Travel to Mexico
Best time to travel to Mexico
Traveling in Mexico is easy all year round, but October through May is generally the most comfortable time to visit. When visiting higher areas, however, it is advisable to bring warm clothing with you during this time.
According to Bridgat, the period from May to September can be hot and humid, especially in southern Mexico, while inland temperatures can drop to near freezing between December and February. Accommodation is often fully booked during Semana Santa (the week before Easter) and Christmas / New Years, the highlights of domestic tourism.
Try to avoid the resorts on the south coast between July and September. At this time it is hot, wet and crowded here.
Mexico – traveling in the country
Airplane: The domestic network is good. All large and many smaller cities in Mexico have airports with passenger traffic. The Mexican airlines Aeromexico and Mexicana with their subsidiaries Aero California and Click Mexicana serve the entire Mexican domestic traffic.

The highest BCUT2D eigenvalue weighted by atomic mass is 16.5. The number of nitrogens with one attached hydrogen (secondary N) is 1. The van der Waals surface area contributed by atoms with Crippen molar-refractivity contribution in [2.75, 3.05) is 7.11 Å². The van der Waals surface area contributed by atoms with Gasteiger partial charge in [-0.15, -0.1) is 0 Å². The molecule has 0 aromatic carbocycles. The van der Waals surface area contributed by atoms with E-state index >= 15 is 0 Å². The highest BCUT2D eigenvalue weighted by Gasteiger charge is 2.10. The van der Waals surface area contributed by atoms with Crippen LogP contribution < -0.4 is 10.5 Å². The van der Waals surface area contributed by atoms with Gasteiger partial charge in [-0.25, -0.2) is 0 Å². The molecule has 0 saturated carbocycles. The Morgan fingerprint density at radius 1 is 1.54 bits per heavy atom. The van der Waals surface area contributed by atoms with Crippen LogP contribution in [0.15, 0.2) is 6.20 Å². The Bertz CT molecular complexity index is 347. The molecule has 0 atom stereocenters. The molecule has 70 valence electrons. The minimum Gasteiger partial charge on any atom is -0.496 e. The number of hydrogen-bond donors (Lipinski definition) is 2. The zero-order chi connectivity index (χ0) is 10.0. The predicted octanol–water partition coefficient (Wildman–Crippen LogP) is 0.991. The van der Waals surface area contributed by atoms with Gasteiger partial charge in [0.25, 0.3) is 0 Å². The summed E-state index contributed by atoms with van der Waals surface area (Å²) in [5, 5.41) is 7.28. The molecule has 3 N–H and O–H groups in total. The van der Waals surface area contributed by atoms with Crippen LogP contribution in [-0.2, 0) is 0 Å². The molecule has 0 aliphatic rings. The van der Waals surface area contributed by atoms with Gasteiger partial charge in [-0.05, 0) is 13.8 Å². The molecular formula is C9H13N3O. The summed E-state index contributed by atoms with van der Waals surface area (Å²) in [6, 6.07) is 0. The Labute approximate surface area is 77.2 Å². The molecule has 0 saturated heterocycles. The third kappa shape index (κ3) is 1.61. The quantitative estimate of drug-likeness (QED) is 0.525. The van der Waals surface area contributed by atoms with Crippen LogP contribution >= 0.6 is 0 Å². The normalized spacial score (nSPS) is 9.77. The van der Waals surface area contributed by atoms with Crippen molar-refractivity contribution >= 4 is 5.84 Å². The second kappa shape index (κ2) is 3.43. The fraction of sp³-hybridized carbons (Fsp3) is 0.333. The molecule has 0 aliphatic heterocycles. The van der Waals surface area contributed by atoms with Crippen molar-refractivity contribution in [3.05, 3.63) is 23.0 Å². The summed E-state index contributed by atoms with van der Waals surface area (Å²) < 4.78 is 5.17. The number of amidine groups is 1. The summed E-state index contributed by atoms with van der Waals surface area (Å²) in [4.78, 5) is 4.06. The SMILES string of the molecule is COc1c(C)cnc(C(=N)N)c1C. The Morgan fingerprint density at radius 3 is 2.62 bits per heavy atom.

Domestic flights in Mexico are sometimes cheaper if you book in conjunction with an international ticket before you travel.
The tariffs depend on whether you book during the week or on the weekend, whether it is high season and how long you book in advance.
Ship: Vehicle and passenger ferries connect Baja California with mainland Mexico. They drive between Santa Rosalia and Guaymas, La Paz and Topolobampo as well as La Paz and Mazatlan. There are also ferries from the Yucatán peninsula to the islands of Isla Holbox, Isla Mujeres and Isla Cozumel.
Train : The Ferrocarril Chihuahua al Pacífico between Los Mochis and Chihuahua is one of the highlights of a trip in Mexico. Apart from this connection, since the privatization of the railway in the 1990s there has hardly been any regular passenger train service. The few remaining routes are rarely of interest to travelers.
Car: The road network in Mexico covers around 252,000 km, most of the roads are in good condition. Tolls are required on the highways operated by Caminos y Puentes Federales de Ingresos y Servicios Conexos. Watch out for speed bumps that suddenly appear.